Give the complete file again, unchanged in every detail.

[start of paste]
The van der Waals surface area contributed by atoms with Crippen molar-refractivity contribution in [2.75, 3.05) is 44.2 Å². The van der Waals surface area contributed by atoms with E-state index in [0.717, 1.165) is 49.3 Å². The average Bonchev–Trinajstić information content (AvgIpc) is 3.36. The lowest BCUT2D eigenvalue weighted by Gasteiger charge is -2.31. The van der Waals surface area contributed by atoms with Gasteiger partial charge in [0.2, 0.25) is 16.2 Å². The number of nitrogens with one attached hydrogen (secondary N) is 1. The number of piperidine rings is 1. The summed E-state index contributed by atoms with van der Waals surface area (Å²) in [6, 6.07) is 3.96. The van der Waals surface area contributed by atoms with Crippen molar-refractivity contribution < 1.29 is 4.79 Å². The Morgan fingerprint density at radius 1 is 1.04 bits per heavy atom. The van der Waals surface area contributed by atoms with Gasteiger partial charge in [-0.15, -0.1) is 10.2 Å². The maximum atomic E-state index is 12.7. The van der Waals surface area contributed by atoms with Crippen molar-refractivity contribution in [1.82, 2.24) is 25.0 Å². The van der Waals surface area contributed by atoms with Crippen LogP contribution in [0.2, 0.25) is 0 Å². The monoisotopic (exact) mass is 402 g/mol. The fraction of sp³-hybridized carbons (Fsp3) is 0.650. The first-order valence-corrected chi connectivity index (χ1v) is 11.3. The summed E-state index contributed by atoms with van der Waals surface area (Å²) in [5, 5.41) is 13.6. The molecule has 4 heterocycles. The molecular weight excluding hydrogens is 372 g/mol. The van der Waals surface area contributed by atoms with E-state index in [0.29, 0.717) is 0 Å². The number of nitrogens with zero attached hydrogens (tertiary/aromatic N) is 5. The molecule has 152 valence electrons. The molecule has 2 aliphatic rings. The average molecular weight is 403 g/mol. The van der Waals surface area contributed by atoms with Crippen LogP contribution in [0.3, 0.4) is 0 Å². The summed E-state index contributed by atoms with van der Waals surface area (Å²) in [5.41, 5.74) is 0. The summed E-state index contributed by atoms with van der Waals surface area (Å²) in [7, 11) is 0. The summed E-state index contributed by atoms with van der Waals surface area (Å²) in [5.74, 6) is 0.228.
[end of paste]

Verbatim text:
The van der Waals surface area contributed by atoms with Crippen molar-refractivity contribution in [2.75, 3.05) is 44.2 Å². The van der Waals surface area contributed by atoms with E-state index in [0.717, 1.165) is 49.3 Å². The average Bonchev–Trinajstić information content (AvgIpc) is 3.36. The lowest BCUT2D eigenvalue weighted by Gasteiger charge is -2.31. The van der Waals surface area contributed by atoms with Gasteiger partial charge in [0.2, 0.25) is 16.2 Å². The number of nitrogens with one attached hydrogen (secondary N) is 1. The number of piperidine rings is 1. The summed E-state index contributed by atoms with van der Waals surface area (Å²) in [6, 6.07) is 3.96. The van der Waals surface area contributed by atoms with Crippen molar-refractivity contribution < 1.29 is 4.79 Å². The Morgan fingerprint density at radius 1 is 1.04 bits per heavy atom. The van der Waals surface area contributed by atoms with Gasteiger partial charge in [-0.15, -0.1) is 10.2 Å². The maximum atomic E-state index is 12.7. The van der Waals surface area contributed by atoms with Crippen molar-refractivity contribution in [1.82, 2.24) is 25.0 Å². The van der Waals surface area contributed by atoms with Crippen LogP contribution in [0.2, 0.25) is 0 Å². The monoisotopic (exact) mass is 402 g/mol. The fraction of sp³-hybridized carbons (Fsp3) is 0.650. The first-order valence-corrected chi connectivity index (χ1v) is 11.3. The summed E-state index contributed by atoms with van der Waals surface area (Å²) in [5, 5.41) is 13.6. The molecule has 4 heterocycles. The molecular weight excluding hydrogens is 372 g/mol. The van der Waals surface area contributed by atoms with E-state index in [0.29, 0.717) is 0 Å². The number of nitrogens with zero attached hydrogens (tertiary/aromatic N) is 5. The molecule has 152 valence electrons. The molecule has 2 aliphatic rings. The average molecular weight is 403 g/mol. The van der Waals surface area contributed by atoms with Crippen LogP contribution in [0.3, 0.4) is 0 Å². The summed E-state index contributed by atoms with van der Waals surface area (Å²) in [5.41, 5.74) is 0. The summed E-state index contributed by atoms with van der Waals surface area (Å²) in [7, 11) is 0. The summed E-state index contributed by atoms with van der Waals surface area (Å²) in [5.74, 6) is 0.228.